Anxiety among young children can be severe and more common than you might initially think. Regrettably, social anxiety disorder, also known as SAD, is a disorder that has impacted considerably more people over the last few months, partly because of the extreme and unfortunate circumstances in education created by the global pandemic. Policy changes and health precautions have been implanted for the safety of staff and children, but in turn has put some children at risk.
Problems and concerns related to the pandemic are not the only factors contributing to increased levels of anxiety amongst students. For instance, the increased use of digital communication such as social media and other forms has had an effect on several anxious students (to one degree or another), restricting the amount of everyday face-to-face interactions and consequently inhibiting them from consistently practicing the set of social skills that will be essential for their professional and personal development throughout life. Social media further compounds this issue and exposes students to cyberbullying and other seriously negative, aggressive forms of communication that produces more stress on top of already growing stress, occasionally with very grave consequences for the innocent victims.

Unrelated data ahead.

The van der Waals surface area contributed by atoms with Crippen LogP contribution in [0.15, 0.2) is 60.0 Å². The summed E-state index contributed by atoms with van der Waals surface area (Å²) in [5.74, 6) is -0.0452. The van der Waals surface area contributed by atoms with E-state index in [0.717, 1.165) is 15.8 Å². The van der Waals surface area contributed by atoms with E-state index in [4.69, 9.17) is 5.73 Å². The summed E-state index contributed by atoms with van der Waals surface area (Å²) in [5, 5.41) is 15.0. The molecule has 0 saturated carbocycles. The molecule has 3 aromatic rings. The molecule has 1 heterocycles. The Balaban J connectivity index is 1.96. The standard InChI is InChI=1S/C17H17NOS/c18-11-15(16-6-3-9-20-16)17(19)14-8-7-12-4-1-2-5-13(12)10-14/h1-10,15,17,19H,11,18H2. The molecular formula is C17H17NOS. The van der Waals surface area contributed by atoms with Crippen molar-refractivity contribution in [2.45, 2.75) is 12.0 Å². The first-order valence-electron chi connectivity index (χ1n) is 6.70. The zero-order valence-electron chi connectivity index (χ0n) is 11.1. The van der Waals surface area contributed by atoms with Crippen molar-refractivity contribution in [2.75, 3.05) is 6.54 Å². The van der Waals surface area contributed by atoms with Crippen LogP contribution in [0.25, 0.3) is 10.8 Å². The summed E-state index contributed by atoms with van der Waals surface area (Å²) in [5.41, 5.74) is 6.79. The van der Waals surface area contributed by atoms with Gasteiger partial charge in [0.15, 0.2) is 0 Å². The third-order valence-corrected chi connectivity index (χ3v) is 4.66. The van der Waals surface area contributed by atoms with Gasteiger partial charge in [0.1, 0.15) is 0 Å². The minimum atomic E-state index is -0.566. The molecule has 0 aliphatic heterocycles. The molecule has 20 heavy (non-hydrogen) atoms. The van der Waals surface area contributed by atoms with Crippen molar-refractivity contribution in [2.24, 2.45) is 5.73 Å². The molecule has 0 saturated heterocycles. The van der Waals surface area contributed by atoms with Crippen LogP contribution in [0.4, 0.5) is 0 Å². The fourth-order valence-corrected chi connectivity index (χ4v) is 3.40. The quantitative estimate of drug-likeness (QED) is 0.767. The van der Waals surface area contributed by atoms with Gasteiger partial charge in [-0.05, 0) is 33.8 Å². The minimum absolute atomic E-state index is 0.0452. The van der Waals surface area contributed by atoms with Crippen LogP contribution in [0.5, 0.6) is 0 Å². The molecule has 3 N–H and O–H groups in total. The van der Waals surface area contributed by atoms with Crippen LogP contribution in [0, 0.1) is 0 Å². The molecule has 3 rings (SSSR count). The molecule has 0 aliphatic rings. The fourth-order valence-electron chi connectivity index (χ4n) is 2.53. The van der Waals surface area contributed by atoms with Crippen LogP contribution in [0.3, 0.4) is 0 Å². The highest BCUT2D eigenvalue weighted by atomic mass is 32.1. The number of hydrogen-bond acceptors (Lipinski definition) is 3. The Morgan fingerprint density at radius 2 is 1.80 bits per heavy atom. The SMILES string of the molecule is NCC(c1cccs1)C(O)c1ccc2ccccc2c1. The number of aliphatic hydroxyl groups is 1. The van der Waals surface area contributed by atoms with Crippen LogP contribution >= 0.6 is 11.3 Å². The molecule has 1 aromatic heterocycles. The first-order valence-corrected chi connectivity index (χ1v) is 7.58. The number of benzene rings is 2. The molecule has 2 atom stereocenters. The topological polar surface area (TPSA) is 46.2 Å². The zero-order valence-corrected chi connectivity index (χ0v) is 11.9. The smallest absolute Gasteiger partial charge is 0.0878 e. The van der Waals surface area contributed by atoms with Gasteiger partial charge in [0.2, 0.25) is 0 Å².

There is good news for those affected by social anxiety disorder. SAD can be an easy, manageable condition to treat and does not need to sentence a student to an entire life riddled with isolation, underachievement and anxiety. The following infographic below provides several tips and strategies for those that suffer with SAD and would be beneficial for other students, teachers, family members, parents and concerned friends.
Look over the provided infographic for more information about social anxiety disorder and how to prevent it from affecting a student’s personal and professional development.
This infographic was created by The American Academy, experts who know the answer to the question, “Can you get your high school diploma online?”